1. Spoonsinger
        Coat

        Re: "Whats wrong with not having task swapping and other rubbish?"

        Isn't that MS thinking recently? IGMC.

    3. Stuart 22 Silver badge
      Happy

      Re: OS?

      Yep tasks get in the way ... the joy of the first generation micros was being able to code (or at least copy) EVERYTHING to make your pride and joy work. And could we make those 8080 & Z80s sing? I remember the first atempt to address a disk on a TRS-80. Mind boggling. And when TRSDOS didn't do it very well people created NEWDOS to pass round and improve.

      I've pretty poor understanding all the latest coding fads but I can still hold my ground against the younger lads 'cos I have a clue what's happening underneath their bloated (if better documented) code.

      Wish I could say the same about cars. You used to be able to understand 'em. You could fix anything on a basic mini that had not fallen off. And even some of those. Hence my favourite chat-up line."The fan belt's gone again, take off your tights!"

      Modern BMWs are pretty poor in that department.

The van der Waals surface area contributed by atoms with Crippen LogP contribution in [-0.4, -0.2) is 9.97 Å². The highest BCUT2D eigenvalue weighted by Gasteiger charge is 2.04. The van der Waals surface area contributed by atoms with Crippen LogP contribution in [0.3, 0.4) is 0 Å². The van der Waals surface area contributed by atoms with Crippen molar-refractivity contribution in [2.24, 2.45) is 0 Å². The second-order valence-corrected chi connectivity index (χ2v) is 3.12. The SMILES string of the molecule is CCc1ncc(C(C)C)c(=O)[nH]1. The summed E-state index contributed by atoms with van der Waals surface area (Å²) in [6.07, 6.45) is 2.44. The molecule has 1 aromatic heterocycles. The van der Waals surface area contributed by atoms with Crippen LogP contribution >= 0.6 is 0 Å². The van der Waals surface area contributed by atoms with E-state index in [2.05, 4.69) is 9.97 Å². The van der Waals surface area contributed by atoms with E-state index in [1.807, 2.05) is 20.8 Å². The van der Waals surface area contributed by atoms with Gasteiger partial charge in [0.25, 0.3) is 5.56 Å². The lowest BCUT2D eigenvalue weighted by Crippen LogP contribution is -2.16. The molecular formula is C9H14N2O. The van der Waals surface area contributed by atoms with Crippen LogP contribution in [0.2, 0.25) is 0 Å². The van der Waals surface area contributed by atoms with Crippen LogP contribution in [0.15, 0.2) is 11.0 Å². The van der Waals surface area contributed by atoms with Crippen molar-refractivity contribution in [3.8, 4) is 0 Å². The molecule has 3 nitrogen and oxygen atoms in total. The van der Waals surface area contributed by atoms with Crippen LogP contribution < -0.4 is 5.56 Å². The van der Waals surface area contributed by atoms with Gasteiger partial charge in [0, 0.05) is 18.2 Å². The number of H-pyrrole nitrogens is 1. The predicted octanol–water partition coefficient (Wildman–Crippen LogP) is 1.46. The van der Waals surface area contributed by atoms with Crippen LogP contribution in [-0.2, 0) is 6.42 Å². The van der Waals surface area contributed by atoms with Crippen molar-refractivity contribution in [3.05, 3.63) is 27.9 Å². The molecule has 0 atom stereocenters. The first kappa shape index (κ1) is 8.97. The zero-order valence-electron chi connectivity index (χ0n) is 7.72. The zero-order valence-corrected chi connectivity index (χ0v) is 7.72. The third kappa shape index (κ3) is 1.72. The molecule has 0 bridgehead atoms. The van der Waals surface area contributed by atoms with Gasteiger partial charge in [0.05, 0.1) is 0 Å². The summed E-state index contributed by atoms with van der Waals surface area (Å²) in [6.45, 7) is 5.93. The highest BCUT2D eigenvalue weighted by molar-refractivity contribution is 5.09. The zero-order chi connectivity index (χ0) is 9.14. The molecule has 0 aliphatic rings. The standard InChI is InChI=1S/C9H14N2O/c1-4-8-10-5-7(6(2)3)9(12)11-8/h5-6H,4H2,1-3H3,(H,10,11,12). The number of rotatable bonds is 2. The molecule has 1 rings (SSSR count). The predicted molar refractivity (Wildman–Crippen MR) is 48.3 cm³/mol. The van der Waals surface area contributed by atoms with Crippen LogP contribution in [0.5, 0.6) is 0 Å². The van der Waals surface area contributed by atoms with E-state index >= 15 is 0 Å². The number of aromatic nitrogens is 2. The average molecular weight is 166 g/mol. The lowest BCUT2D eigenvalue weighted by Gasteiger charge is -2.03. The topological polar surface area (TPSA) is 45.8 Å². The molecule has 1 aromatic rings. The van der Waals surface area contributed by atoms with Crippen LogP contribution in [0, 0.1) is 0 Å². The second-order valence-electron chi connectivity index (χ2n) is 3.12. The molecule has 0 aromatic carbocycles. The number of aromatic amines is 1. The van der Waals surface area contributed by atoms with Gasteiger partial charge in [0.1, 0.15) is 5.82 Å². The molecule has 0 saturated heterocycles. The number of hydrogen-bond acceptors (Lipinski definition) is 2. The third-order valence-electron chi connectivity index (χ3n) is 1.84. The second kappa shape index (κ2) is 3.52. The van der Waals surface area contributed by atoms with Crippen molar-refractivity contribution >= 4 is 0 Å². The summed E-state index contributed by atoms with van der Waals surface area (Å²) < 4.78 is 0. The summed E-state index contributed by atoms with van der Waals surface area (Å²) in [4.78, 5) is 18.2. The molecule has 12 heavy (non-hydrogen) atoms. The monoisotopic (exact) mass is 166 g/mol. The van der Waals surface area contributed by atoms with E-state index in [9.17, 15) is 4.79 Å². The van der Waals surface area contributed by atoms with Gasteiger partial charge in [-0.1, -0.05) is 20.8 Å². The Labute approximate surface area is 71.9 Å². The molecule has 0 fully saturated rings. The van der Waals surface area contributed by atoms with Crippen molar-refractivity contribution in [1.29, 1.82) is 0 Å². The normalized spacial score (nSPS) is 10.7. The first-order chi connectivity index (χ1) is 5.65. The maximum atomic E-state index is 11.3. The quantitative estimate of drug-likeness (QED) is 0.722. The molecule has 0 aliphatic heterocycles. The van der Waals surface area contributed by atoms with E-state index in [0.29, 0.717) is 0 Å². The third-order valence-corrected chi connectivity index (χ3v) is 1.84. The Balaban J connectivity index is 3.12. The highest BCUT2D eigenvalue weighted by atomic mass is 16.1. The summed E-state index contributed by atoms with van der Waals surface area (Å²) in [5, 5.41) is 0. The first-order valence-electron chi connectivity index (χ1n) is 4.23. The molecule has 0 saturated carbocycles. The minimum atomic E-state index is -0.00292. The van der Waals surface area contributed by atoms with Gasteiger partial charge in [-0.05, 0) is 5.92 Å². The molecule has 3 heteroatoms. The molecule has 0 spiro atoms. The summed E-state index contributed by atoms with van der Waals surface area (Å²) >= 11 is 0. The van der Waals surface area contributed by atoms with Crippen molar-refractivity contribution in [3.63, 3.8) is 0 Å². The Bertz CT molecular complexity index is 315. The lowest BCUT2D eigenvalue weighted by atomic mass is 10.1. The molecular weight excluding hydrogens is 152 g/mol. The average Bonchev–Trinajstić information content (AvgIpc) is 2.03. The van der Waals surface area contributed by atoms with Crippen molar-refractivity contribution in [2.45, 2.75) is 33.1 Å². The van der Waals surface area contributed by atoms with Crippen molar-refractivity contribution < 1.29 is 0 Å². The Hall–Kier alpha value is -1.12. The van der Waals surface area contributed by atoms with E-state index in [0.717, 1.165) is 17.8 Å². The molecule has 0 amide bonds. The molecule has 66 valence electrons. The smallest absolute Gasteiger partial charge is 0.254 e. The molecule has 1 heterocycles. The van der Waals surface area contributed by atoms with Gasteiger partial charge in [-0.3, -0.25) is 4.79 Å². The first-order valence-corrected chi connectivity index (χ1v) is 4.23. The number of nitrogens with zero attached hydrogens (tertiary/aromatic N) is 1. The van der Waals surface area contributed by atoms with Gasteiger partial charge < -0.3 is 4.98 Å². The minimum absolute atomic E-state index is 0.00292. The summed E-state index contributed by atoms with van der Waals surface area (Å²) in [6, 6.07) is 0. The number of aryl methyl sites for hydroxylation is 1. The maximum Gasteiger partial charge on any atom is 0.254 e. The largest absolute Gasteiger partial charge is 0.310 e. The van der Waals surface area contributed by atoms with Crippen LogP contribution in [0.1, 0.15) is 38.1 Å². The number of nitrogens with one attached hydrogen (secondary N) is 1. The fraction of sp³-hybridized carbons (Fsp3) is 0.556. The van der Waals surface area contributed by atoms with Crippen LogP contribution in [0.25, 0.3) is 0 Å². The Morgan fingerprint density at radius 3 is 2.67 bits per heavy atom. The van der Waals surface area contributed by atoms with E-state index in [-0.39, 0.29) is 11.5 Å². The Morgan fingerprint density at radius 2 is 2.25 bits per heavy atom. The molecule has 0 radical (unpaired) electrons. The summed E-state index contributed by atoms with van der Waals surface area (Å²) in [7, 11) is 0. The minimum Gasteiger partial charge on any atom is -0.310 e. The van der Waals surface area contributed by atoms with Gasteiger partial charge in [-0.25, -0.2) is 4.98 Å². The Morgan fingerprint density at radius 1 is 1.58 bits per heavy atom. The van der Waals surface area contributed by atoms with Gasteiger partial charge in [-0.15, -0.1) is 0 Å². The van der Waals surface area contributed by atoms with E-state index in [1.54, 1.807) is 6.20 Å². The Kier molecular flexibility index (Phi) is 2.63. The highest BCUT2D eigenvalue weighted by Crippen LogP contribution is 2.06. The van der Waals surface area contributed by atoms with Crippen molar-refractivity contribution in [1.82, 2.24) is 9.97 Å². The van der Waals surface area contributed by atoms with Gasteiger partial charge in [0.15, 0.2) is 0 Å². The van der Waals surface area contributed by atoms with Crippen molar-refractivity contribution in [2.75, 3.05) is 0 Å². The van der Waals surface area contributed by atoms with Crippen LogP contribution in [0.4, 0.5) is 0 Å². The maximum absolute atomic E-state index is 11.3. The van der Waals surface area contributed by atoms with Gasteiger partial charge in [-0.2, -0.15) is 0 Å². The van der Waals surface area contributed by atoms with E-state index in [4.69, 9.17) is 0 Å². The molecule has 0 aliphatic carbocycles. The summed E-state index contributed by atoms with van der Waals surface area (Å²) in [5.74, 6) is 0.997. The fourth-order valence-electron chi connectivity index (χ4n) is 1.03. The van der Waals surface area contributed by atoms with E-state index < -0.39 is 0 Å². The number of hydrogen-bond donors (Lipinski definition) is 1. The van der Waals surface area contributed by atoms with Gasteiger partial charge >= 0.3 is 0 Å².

1. Anonymous Coward
        Anonymous Coward

        Re: OS?

        You young whippersnappers !

        ""The fan belt's gone again, take off your STOCKINGS" -surely

    4. I Am Spartacus
      Thumb Up

      Re: OS?

      Operating System is NOT equivalent to task scheduler. See any number of Real Time operating systems that very clearly do not do task switching on timeslices or IO demand, but instead yield control to a different task. These are not trivial. If they were, people like WindRiver would give away their code and not sell it to NASA JPL for a large fee.

      This looks like a great course to get people interested in building something from scratch that runs on the raw processor.

  2. A Non e-mouse Silver badge

    Cambridge University has joined the ranks of terribly prestigious universities giving it away online

    Cambridge University has been giving stuff away for free for many years.

    1. vagabondo
      Thumb Up

      Cambridge University ... giving stuff away for free

      e.g. VNC, Exim ...

      1. Anonymous Coward
        Anonymous Coward

        Re: Cambridge University ... giving stuff away for free

        Xen...

        1. Displacement Activity

          Re: Cambridge University ... giving stuff away for free

          Calculus... the electron... the neutron... DNA...

          What I don't get is why you need an entire GNU toolchain to make a LED flash. Doesn't seem very back-to-basics to me.

  3. heyrick Silver badge

    First line on the page...